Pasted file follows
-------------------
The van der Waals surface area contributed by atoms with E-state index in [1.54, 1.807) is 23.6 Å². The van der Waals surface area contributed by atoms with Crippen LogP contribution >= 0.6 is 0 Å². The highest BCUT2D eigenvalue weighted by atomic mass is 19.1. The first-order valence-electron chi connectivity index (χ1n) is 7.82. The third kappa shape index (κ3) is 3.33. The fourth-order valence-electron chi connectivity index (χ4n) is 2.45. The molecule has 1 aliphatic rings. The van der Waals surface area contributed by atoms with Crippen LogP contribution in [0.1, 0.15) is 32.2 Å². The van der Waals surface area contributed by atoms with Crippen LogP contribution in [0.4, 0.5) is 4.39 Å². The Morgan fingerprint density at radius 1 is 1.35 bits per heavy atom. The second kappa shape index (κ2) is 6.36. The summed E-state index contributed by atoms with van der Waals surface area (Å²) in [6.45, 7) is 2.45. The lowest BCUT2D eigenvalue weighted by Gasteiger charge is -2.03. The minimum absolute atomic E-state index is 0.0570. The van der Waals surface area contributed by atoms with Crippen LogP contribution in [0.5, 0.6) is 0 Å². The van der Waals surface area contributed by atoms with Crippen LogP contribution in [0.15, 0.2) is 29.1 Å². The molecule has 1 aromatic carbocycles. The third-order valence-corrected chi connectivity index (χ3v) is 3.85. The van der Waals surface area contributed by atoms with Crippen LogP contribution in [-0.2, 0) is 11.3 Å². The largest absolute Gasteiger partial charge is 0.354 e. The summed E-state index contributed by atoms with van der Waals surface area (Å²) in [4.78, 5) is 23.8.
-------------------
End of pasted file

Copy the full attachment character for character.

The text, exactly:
The van der Waals surface area contributed by atoms with E-state index in [1.54, 1.807) is 23.6 Å². The van der Waals surface area contributed by atoms with Crippen LogP contribution >= 0.6 is 0 Å². The highest BCUT2D eigenvalue weighted by atomic mass is 19.1. The first-order valence-electron chi connectivity index (χ1n) is 7.82. The third kappa shape index (κ3) is 3.33. The fourth-order valence-electron chi connectivity index (χ4n) is 2.45. The molecule has 1 aliphatic rings. The van der Waals surface area contributed by atoms with Crippen LogP contribution in [0.1, 0.15) is 32.2 Å². The van der Waals surface area contributed by atoms with Crippen LogP contribution in [0.4, 0.5) is 4.39 Å². The Morgan fingerprint density at radius 1 is 1.35 bits per heavy atom. The second kappa shape index (κ2) is 6.36. The summed E-state index contributed by atoms with van der Waals surface area (Å²) in [6.45, 7) is 2.45. The lowest BCUT2D eigenvalue weighted by Gasteiger charge is -2.03. The minimum absolute atomic E-state index is 0.0570. The van der Waals surface area contributed by atoms with Crippen LogP contribution in [0.5, 0.6) is 0 Å². The van der Waals surface area contributed by atoms with Crippen LogP contribution in [0.15, 0.2) is 29.1 Å². The molecule has 1 aromatic carbocycles. The third-order valence-corrected chi connectivity index (χ3v) is 3.85. The van der Waals surface area contributed by atoms with Crippen LogP contribution in [-0.2, 0) is 11.3 Å². The largest absolute Gasteiger partial charge is 0.354 e. The summed E-state index contributed by atoms with van der Waals surface area (Å²) in [4.78, 5) is 23.8.